broken heart

Before You Go: Giving a Voice to the Voiceless

Court Appointed Special Advocates (CASA) of New Jersey is part of a national network of non-profit programs that advocate for children removed from their families because of abuse or neglect. CASA of NJ promotes and supports a network of 14 programs (affiliates) servicing all 21 counties in the state.

The advocates are individual volunteers who act as a voice for a single child (or a set of siblings) throughout the entirety of their court case, which often lasts 18 months to two years. They meet face-to-face with the child on a regular basis to do a well-being check, attend meetings on the child’s behalf, make suggestions to the judge, provide input on the courts decisions, ensure the child is receiving the proper care such as getting to the doctor, and more. Last year in New Jersey, more than 1,700 CASA volunteers served more than 3,600 children.

“The CASA programs employ the staff necessary to provide coaching, training and supervision to the volunteers,” April Aaronson, executive director, CASA of NJ, says. “They’re on the phone with them on a daily basis to troubleshoot problems, answer questions and show encouragement.”

Before they become advocates, every volunteer goes through a training program that teaches them about child psychology, child abuse and neglect, core procedures and how the legal/court system works for the types of cases in which they will be involved.

The relationship between advocate and child varies based on personality types and age of the child, but impactful bonds are often formed due to the time being spent together and the nature of the interactions. Many volunteers even stay in contact with the children they advocate for after they outgrow the program and become adults.

“They became more comfortable with me over time,” says Hudson County resident Robert Johnsen, who was an advocate for a group of five siblings in a case that lasted nearly eight years. “For some it was just a conversational relationship, but for others it was acting as a buddy and a coach in a ‘big brother’ type role.”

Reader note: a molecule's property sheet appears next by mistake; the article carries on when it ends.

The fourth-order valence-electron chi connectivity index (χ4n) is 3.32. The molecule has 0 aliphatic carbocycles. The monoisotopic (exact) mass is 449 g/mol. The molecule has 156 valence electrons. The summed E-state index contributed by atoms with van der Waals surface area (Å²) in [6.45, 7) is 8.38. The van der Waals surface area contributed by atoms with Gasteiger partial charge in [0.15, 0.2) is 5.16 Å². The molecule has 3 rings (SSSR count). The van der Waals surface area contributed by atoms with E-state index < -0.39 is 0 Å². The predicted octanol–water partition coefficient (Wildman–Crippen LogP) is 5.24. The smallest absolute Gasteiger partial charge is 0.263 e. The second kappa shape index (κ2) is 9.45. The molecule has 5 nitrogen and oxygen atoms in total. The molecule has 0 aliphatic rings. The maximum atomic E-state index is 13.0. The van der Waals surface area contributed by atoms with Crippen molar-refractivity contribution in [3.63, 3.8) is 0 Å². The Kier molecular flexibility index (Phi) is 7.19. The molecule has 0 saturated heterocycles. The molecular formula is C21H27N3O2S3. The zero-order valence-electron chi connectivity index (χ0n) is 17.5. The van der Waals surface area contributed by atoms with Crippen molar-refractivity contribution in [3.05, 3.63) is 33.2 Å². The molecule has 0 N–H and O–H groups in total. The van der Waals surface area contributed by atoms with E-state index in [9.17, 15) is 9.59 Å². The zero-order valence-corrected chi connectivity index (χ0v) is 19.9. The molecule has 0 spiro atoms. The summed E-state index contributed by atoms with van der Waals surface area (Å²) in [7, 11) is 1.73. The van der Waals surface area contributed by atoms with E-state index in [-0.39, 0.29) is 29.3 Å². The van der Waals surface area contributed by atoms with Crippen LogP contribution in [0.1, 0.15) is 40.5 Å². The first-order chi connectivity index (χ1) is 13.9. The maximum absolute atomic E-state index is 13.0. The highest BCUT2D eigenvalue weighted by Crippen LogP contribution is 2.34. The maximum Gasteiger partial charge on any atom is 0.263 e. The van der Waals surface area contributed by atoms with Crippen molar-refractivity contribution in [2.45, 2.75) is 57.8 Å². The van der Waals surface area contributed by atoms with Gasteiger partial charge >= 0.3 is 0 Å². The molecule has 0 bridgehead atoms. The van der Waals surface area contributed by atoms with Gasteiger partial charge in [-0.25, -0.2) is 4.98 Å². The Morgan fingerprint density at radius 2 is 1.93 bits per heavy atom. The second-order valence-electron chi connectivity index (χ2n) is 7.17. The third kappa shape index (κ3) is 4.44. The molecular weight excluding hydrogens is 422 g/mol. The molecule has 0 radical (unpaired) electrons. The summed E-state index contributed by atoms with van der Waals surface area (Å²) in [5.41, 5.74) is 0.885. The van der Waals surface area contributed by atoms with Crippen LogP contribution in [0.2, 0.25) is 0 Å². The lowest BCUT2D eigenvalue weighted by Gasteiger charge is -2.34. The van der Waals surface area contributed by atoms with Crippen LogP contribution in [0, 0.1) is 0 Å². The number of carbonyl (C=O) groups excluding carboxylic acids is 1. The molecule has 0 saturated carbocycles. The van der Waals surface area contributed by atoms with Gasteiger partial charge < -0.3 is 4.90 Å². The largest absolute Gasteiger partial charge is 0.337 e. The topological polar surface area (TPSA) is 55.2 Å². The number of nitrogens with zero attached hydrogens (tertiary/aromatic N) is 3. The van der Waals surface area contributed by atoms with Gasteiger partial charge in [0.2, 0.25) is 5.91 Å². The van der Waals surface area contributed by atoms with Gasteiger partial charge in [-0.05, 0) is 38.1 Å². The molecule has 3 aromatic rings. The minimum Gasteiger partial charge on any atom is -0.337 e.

A successful small business owner, Johnsen originally got involved with CASA because he was looking for a way to give back.

“I felt that if I could improve someone’s life or show them opportunity outside of some of the pitfalls that they are exposed to [where they come from], that it would be impactful,” he says.

Johnsen says his business background was beneficial throughout his time as an advocate, helping him with countless follow ups to the different entities involved, ensuring orders were being fulfilled, writing detailed reports and even speaking face-to-face with the judge.

“There were times when I felt my presence on the case really made a difference in terms of the direction we were going in and in getting successful outcomes for the kids I was working with,” he says.

While CASA’s ultimate goal is to benefit the children it represents, valuable lessons can be learned by everyone involved.

“There is just no substitute for a good parent,” Johnsen says.


Related Articles: